African American skin care, much like African American hair care, may be different from other skin types of other ethnic groups.
The African American skin type tends to need more specific care than those products created for Caucasian consumers, so be sure to treat your skin appropriately. When looking for quality skin care products, be sure to avoid the common misconceptions and stereotypes involving the types of skin that African Americans possess.
Look to these simple steps to ensure you are properly taking care of your skin.
Contrary to the popular belief that all African American skin is oily, women of color have skin types that range from extremely dry to oily.
Choose products based on your skin type rather than your race. For instance, you may find that over the counter skin care products specifically geared toward African Americans may not be the best choice if you have dry skin.
That said, studies have shown that your skin type can be oilier in general. But the good news is that when you're older, oilier skin will keep you looking younger when you're into your 30s and 40s!
Cleansing should be the first step in your skin care process, so never miss this important step. Especially if you are a woman who wears makeup, the cleansing process is critical for removing all traces of the makeup, which can often clog pores and add to acne problems.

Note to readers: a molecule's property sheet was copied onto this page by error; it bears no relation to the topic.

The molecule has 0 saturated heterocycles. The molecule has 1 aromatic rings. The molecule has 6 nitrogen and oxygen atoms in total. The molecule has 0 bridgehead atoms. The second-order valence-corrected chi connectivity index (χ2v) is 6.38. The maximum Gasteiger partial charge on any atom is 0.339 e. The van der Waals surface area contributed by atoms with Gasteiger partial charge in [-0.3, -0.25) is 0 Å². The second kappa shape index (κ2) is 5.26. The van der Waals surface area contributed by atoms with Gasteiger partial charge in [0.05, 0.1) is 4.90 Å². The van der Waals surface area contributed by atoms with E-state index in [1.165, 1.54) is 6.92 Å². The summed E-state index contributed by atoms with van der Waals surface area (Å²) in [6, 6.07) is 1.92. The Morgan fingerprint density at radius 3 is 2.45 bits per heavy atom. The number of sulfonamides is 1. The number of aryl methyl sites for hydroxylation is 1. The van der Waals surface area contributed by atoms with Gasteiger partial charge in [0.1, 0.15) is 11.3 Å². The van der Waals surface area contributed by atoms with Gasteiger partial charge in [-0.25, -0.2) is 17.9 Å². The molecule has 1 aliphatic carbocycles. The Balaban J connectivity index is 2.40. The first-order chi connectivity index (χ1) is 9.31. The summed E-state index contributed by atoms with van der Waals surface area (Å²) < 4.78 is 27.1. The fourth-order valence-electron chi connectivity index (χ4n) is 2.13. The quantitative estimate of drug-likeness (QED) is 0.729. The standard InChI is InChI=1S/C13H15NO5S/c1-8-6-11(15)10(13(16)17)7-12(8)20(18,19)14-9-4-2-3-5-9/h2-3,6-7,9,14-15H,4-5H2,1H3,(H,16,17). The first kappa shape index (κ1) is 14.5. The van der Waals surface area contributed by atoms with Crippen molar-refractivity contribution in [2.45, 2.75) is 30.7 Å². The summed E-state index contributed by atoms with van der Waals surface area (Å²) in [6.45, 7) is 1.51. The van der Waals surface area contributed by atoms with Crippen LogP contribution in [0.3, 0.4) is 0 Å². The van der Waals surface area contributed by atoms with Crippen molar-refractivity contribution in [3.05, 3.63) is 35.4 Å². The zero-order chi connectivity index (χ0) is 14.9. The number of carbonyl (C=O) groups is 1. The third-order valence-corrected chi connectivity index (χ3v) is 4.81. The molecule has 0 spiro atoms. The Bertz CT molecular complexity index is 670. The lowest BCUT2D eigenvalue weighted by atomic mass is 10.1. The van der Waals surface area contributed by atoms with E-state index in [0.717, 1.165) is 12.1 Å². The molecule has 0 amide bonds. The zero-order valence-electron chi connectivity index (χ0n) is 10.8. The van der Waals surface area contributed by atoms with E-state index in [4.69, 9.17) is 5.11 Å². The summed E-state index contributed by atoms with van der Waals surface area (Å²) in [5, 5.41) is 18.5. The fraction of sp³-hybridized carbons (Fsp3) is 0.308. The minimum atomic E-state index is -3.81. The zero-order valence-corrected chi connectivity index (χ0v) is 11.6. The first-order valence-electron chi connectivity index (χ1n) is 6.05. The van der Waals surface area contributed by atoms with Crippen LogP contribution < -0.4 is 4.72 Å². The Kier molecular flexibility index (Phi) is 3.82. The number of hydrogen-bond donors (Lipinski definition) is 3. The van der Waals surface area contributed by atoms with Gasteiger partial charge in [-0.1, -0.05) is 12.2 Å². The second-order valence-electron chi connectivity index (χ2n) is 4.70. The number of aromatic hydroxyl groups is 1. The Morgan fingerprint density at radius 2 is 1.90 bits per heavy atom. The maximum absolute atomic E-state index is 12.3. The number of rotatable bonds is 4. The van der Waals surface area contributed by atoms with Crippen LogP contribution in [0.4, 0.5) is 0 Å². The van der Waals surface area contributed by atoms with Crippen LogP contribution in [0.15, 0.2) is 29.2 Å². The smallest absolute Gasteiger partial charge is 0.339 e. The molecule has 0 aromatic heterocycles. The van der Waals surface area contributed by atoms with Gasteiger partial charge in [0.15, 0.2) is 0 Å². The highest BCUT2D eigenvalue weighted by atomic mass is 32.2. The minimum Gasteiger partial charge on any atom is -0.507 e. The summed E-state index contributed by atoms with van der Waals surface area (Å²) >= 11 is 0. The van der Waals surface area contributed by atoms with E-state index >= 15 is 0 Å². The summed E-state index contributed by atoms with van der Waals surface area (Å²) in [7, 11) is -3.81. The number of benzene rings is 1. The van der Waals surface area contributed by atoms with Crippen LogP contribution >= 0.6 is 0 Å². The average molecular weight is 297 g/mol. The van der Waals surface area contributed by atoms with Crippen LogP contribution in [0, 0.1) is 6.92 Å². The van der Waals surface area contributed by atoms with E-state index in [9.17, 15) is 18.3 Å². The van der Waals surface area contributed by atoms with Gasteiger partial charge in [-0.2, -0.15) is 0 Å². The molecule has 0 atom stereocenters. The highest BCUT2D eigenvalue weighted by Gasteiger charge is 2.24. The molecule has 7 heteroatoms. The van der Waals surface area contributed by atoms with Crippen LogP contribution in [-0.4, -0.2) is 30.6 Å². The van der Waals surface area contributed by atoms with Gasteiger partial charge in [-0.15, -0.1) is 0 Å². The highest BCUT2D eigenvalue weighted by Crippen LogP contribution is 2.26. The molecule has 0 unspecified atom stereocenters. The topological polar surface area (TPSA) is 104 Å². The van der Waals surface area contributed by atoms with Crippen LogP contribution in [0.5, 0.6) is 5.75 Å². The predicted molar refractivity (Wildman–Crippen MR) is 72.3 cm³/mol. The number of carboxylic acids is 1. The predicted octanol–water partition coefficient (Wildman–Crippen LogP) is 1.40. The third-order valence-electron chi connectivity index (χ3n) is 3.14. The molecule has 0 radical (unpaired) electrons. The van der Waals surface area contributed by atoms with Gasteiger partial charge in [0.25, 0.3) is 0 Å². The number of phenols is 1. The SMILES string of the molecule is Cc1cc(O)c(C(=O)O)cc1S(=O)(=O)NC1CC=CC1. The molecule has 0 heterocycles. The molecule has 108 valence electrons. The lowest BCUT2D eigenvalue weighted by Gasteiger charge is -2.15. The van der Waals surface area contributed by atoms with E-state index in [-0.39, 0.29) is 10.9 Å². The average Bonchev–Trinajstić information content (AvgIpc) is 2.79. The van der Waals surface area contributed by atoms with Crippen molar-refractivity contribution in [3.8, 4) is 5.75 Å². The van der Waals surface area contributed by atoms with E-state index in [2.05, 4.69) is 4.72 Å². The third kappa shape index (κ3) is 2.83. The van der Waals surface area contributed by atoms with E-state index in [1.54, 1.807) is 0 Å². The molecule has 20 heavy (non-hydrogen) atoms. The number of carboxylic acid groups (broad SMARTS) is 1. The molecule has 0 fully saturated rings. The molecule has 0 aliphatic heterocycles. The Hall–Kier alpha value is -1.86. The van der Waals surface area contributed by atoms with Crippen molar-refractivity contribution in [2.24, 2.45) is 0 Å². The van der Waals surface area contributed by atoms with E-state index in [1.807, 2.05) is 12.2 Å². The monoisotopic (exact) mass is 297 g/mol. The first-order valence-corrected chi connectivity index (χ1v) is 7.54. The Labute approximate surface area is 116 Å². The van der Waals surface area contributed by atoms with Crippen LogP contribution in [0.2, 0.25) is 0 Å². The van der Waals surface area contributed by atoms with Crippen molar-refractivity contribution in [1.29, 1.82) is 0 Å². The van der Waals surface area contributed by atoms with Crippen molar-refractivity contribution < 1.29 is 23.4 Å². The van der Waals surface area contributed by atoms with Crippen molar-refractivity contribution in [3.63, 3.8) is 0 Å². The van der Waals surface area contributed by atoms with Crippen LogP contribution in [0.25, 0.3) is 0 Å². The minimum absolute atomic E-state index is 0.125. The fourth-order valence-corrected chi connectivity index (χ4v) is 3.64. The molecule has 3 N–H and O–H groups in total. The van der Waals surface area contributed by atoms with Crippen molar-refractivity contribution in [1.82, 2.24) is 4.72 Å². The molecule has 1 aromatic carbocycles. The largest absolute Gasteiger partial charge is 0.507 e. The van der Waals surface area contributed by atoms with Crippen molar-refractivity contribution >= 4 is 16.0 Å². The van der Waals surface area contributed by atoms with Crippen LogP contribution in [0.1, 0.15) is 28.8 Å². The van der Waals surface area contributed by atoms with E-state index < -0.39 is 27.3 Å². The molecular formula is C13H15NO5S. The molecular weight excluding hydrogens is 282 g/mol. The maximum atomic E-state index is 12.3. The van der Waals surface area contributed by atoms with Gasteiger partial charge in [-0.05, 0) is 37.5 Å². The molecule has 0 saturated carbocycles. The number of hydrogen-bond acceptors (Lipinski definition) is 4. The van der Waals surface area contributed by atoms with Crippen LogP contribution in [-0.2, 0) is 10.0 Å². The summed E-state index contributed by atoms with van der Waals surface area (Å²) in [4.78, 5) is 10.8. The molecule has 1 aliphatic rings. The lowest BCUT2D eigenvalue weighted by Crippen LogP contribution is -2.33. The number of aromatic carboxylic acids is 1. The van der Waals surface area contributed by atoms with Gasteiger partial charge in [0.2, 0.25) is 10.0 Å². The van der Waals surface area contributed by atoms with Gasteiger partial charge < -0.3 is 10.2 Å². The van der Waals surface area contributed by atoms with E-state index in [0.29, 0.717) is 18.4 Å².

Typically, any skin product is appropriate for cleansing, but be sure to avoid irritating abrasives like cleansing puffs that can damage your skin. Some recommended brands include Neutrogena, Burt's Bees and Cetaphil.
Since darker skin tones, which contain more melanin, are more at risk to dark spots and developing skin cancers, this step is crucial. More and more individuals are developing skin cancer at all ages, especially African Americans.
Be sure that your skin care products include a SPF of at least 15 for everyday use and a much stronger SPF if you plan to be working or playing in the bright sun.
For women, choose a foundation that has an SPF number to prevent bulky layers when applying makeup.
In addition to using a SPF on your face, be sure to protect all exposed skin, including areas like the back of the neck that can often soak up more sun than thought. Also, work to protect delicate areas like elbows and knees.
Speak with your dermatologist to determine the best treatment option for skin that is affected with acne.
There may not be specific medications geared toward African Americans on the market, but your dermatologist will be able to develop a skin care regimen with your skin type in mind so that you will the most success possible in clearing up your skin.
Regardless of your specific skin care program, keep in mind that it should be geared towards your skin type instead of your race to ensure the greatest success in obtaining your goal of clear skin.